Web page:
Mirage (1965) - Peck is an amnesiac in New York who traces his past back into the middle of a murder plot. Although the two leading players, Peck and Diane Baker, are shown up by their supporting cast, this remains one of the better thrillers of the '60s (adapted from a novel by Howard Fast). The harsh b/w photography, the various levels of reality, and the use of urban landscape, all contribute to the feeling of unease, building up an atmosphere that is perhaps better than the mechanics of the plot deserve.

Excerpt from TimeOut Film Guide located HERE

Arabesque (1966)

Stanley Donen's follow-up to Charade is not quite the tour de force the earlier film was, but even with Gregory Peck and Sophia Loren standing in for Cary Grant and Audrey Hepburn, it's a slick and satisfying entertainment. Watch for the unforgettable Eisensteinian moment when Donen cuts from Loren's mouth to a steam shovel.

Excerpt from Dave Kehr's capsule at the Chicago Reader located HERE

Posters

Theatrical Releases: 1952 - 1966

  DVD Reviews

DVD Review: Universal (7-disc) - Region 1 - NTSC

 

DVD Box Cover

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Distribution Universal - Region 1 - NTSC
Time (bitrate): Respectively - 1:44:00 (8.65 mb/s), 1:45:44 (8.0 mb/s), 2:09:00 (6.95 mb/s), 2:06:08 (7.86 mb/s), 1:48:32 (8.71 mb/s) and 1:45:12 (8.74 mb/s)
Bitrate:

The World in Hid Arms

Bitrate:

Cape Fear

Bitrate:

To Kill a Mockingbird

Bitrate:

Captain Newman MD

Bitrate:

 Mirage

Bitrate: Arabesuqe
Audio English, some DUBs on some: French, Spanish
Subtitles English, French, Spanish, None
Features

Release Information:
Studio: Universal

Aspect Ratio:
All Original Aspect Ratios - 1.33, 2.35 and 1.85 

Edition Details:

The World in His Arms

• Theatrical Trailer(1:49)

Cape Fear

• Making of Cape Fear (28:10)
• Production Stills with Score by Bernard Hermann
• Full frame Theatrical Trailer (2:05)

To Kill a Mockingbird

• Feature Commentary with Director Robert Mulligan and Producer Alan Pakula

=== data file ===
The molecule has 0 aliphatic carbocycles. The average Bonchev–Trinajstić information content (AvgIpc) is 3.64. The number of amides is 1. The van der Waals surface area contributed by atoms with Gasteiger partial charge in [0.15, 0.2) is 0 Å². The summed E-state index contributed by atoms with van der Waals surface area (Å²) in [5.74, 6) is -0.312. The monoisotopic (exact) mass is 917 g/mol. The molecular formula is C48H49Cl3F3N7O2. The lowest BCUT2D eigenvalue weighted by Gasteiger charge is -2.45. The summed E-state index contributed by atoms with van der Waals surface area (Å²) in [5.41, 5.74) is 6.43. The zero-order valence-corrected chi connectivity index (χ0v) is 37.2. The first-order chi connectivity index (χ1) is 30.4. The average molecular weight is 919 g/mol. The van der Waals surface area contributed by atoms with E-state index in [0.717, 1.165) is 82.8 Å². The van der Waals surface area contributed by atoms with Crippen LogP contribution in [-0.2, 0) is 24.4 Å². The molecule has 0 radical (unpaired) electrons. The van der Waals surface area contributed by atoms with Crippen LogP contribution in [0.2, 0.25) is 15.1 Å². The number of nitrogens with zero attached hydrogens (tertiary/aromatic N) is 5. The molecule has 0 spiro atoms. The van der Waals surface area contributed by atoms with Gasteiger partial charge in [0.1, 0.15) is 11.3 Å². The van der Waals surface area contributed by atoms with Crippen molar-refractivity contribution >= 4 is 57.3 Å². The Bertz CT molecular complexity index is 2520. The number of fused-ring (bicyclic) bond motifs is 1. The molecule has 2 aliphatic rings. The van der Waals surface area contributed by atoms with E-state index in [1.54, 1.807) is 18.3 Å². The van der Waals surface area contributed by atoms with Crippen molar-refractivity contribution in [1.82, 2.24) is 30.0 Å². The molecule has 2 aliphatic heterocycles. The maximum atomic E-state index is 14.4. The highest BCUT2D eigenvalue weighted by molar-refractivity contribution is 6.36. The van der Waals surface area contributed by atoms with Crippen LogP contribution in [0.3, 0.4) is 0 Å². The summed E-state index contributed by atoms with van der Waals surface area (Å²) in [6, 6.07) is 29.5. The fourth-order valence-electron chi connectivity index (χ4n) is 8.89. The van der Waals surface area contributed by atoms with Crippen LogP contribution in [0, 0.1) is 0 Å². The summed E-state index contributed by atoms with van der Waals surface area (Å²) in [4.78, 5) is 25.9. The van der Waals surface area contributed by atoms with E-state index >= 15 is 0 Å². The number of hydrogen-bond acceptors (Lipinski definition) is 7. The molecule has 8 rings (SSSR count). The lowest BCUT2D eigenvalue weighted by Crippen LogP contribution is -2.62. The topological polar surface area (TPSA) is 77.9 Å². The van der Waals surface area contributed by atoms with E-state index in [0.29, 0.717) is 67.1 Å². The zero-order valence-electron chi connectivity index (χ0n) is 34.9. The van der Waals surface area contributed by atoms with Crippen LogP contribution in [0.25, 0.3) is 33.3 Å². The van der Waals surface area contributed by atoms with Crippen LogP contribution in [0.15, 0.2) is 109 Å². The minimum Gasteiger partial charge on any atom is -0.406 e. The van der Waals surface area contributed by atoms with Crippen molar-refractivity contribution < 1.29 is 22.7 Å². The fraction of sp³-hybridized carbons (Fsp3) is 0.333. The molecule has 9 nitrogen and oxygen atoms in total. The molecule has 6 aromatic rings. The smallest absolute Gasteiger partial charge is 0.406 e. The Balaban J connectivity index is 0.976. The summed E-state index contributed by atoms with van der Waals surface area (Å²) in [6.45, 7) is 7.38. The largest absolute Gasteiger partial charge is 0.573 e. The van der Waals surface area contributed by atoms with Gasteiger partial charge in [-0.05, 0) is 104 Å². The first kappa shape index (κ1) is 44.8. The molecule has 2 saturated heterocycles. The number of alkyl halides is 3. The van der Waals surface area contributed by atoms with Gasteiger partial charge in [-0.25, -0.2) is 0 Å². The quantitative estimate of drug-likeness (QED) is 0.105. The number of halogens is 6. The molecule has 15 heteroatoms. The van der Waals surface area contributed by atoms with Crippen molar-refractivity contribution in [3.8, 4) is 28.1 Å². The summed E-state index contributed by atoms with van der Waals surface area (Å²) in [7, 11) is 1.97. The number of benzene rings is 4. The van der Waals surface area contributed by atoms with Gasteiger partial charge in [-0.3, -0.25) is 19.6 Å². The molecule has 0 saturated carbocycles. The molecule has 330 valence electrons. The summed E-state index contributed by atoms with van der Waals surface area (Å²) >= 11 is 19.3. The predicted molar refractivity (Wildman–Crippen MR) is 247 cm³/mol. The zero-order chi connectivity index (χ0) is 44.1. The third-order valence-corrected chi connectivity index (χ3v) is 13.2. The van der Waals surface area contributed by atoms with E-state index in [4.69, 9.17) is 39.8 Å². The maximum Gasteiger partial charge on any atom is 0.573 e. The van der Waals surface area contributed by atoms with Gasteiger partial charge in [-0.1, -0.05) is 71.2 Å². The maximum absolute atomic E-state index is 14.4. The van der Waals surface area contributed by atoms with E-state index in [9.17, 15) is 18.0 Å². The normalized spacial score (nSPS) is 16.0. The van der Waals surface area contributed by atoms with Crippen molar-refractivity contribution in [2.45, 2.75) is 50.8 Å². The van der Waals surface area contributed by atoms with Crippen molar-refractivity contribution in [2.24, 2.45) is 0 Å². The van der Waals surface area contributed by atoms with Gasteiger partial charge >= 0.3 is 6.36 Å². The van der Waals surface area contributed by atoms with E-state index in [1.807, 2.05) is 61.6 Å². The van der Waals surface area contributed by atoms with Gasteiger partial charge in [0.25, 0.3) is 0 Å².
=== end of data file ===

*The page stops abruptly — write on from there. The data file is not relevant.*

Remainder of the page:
• Academy Award Best Actor Acceptance Speech
• American Film Institute Life Achievement Award
• Excerpt from Academy Tribute to Gregory Peck
• Scout Remembers
• Theatrical Trailer

Disc 2

Fearful Symmetry: The Making of To Kill a Mockingbird (1:30:00 feature)

• A Conversation with Gregory Peck

Captain Newman MD

• None

Mirage

• None

Arabesque

• None


DVD Release Date: November 4th, 2008

6 Slim Keep Cases inside a cardboard box
Chapters: various

 

Comments:

NOTE: The 6 main features of this boxset are housed in individual slim keep cases (see package image above) and two are sold separately in NTSC (Cape Fear and To Kill a Mockingbird). Arabesque has been available in PAL (reviewed HERE) and we have compared a capture below. All six feature film DVDs are dual-layered (there is a 2nd bonus disc with To Kill a Mockingbird.) Each are coded for Region 1 in the NTSC standard. The transfers are progressive and in their original aspect ratios. There are supplements but none are new - appearing in the previous 2 editions.

Video quality seems fairly consistent with visibility of some weaknesses. We have commented on them individually below:

The World in His Arms (1952) - Aside from being a great film this dual-layered 1.33:1 transfer looks quite good as well. Colors are strong and bright without evidence of manipulation. It is relatively clean and gives a positive viewing presentation. There is some noise artifacts but it looks better than you may expect from a 50+ year old film.

Cape Fear (1962)  - Although this looks almost exactly the same as the 2001 Universal release, the VOB files have a new date - 09/2008. It may be the same transfer or marginally cleaner but it has minor cropping in some spots (perhaps slightly zoomed-in). Unfortunate - but it remains exceedingly watchable. Thumbs up!